India’s New Development Sutras

Posted by Reading Time: 2 minutes

OP/Ed Commentary: Chris Devonshire-Ellis


Chris Devonshire-Ellis with Dhanendra Kumar

Mar. 4 – In discussions with Gajendra Haldea, the advisor to the Deputy Chairman of Infrastructure Planning Commission, and with Dhanendra Kumar, the Chairman of the Competition Commission of India, two things stood out as the mantras for the execution of public-private partnerships.

Firstly, that the Indian government knows full well the constraints it is operating under and that any arrangements must adhere on both government and private sectors to principals of being cost effective, commercially sustainable and affordable, and having time-bound deliverables.

Secondly, that competition will drive India forward, and that “legal certainty” is a prerequisite of a competitive society. The competition issue is of particular note, as is the governments understanding of the issue at the highest levels. India has gone through a period of stagnation and self interests, with corruption rife.

Developments in India’s booming telecommunications sector – a market that is now growing faster than China’s – have led the government to take a stance that competition succeeds where government regulations could not. Despite government regulations to the contrary, without legislation in place to fully open up markets, competitors in India would tend to form cartels and block entrance to other participants, thus resulting in a moribund and underperforming market, despite a government desire to see otherwise.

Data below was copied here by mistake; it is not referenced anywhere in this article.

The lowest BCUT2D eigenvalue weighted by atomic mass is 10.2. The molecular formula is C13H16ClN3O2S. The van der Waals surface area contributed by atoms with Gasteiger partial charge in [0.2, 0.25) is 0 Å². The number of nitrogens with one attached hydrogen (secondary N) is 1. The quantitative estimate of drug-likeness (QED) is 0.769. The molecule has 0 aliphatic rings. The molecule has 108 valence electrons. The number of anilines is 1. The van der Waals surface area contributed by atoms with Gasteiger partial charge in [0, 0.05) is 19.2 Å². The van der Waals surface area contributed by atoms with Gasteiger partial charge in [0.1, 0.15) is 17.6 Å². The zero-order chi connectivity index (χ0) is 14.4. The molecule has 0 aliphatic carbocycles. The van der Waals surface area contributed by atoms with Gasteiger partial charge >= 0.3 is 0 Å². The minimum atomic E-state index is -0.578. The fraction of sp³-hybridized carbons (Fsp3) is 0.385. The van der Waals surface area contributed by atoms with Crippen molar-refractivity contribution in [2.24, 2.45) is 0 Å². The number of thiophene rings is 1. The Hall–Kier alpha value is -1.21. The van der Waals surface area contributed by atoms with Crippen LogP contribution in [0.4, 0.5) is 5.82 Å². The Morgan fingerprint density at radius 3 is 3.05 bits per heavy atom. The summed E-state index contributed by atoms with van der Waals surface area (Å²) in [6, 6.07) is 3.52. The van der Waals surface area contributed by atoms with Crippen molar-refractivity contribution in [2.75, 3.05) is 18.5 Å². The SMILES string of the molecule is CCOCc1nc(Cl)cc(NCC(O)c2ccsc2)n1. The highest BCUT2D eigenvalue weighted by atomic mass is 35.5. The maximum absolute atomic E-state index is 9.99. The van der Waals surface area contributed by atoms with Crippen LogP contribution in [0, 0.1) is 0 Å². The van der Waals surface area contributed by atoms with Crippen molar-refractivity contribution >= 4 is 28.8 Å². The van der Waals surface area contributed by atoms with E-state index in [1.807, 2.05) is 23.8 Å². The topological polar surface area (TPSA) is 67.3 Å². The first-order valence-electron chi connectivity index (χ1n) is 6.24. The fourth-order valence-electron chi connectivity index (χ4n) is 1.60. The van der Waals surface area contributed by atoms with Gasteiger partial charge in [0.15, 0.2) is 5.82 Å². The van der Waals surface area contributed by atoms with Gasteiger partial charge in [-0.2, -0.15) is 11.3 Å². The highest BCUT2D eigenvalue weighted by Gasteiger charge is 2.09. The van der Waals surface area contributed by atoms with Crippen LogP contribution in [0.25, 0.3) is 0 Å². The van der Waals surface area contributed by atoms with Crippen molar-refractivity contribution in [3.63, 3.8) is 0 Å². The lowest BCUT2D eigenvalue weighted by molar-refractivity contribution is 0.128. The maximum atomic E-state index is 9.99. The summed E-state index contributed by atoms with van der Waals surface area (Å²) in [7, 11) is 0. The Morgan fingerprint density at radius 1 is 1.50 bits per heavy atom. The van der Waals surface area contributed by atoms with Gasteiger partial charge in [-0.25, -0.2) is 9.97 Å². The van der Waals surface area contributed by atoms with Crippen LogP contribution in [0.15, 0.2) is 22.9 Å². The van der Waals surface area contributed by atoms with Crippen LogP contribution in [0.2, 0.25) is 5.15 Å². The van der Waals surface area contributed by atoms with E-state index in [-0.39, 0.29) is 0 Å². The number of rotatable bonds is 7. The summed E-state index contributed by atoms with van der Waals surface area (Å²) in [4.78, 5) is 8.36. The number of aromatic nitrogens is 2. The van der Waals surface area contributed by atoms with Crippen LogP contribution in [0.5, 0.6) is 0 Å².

In throwing the market open to outside investors, the Indian telecoms market was able to exponentially expand, and now offers its subscribers many more features and at some of the lowest call costs in the world.

This new, get-government-out-of-commerce sutra is a major driving force for foreign investors in India. Barriers are coming down, and the government wishes to see infrastructure development perform in the same, competitive manner to rebuild the nation. That, coupled with the previously mentioned, yet sensible fiscal policies over affordability and sustainability are the new mantras of Indian government policy. These make for a welcome change.

Chris Devonshire-Ellis is the founding partner of Dezan Shira & Associates and is responsible for the firm’s activities in India, where the practice maintains five offices and advises on foreign direct investment legal and tax structures into the country. He may be contacted at